Siemens will axe 15,000 jobs over the next year as part of a €6bn cost-cutting exercise.
The move represents a 4% reduction in the 370,000 employee strong business.
A third of the losses will be seen in the engineering firm's German-based units.
Siemens and its unions have reached an agreement over about half of the job cuts and a deal on the other half will follow, a spokesman told Reuters.
No workers have been laid off so far and Siemens has said it does not intend to make enforced redundancies, relying instead on attrition and voluntary severance deals.
The announcement follows the engineering company's plans, which were revealed last year, that it is targeting profit margins of at least 12% across all of its sectors.
The Siemens 2014 initiative has already seen the employer acquire engineering firm LMS International for around €680m (£567, $918m).
The plan will also help the organisation "increase its competitiveness, and become faster and less bureaucratic", according to a company statement.
Trouble at the Top?
The news also comes just two weeks after embattled Josef Ackermann was reported to be on the verge of stepping down from the Siemens board.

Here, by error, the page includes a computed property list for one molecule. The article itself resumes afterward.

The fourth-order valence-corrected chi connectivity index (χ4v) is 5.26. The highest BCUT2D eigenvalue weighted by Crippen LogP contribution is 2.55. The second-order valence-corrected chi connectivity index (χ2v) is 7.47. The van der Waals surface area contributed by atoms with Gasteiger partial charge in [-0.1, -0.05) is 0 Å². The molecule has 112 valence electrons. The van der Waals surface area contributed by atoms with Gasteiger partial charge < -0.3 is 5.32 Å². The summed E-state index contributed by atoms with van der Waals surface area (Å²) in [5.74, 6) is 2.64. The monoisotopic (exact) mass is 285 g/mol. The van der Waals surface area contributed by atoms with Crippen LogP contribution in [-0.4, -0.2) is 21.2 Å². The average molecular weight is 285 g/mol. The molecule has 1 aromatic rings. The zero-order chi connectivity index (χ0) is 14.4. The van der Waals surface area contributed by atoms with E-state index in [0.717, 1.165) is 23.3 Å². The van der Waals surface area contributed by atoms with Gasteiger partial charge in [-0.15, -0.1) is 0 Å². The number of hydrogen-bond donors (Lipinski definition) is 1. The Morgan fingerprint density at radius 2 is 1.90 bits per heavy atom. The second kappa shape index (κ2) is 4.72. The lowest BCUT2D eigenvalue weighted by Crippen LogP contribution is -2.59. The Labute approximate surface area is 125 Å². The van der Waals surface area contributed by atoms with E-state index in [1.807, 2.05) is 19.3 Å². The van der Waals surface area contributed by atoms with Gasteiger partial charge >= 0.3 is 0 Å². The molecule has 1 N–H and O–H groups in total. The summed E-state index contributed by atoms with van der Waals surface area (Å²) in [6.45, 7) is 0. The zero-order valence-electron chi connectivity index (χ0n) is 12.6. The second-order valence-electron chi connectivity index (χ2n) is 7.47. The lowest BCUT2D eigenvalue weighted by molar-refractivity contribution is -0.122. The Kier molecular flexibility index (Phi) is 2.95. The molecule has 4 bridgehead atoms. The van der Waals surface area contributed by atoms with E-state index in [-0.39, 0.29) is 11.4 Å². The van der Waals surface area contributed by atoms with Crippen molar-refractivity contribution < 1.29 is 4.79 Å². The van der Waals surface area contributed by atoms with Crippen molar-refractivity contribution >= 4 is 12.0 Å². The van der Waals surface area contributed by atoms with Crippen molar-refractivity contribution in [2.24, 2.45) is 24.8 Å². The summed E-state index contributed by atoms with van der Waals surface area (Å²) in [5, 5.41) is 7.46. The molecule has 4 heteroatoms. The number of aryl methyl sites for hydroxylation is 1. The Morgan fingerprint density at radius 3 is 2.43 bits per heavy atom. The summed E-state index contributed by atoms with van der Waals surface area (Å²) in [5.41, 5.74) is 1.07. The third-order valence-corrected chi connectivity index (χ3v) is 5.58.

The speculation surfaced just weeks after he resigned as chairman of Zurich Insurance Group in the wake of late Chief Financial Offer Pierre Wauthier's suicide.
Ackermann, who is a former chief executive of Deutsche Bank, is on the verge of quitting his deputy chairman role at German engineering giant Siemens, an anonymous source with knowledge of the situation told Reuters.
Neither Ackermann nor Siemens have commented.
He left the board of insurer Zurich in August after his colleague Wauthier's suicide, which has been linked to the pair's fraught working relationship, after it was referenced in the CFO's final note before he took his life.
Siemens has not responded to a request for comment at the time of publication.
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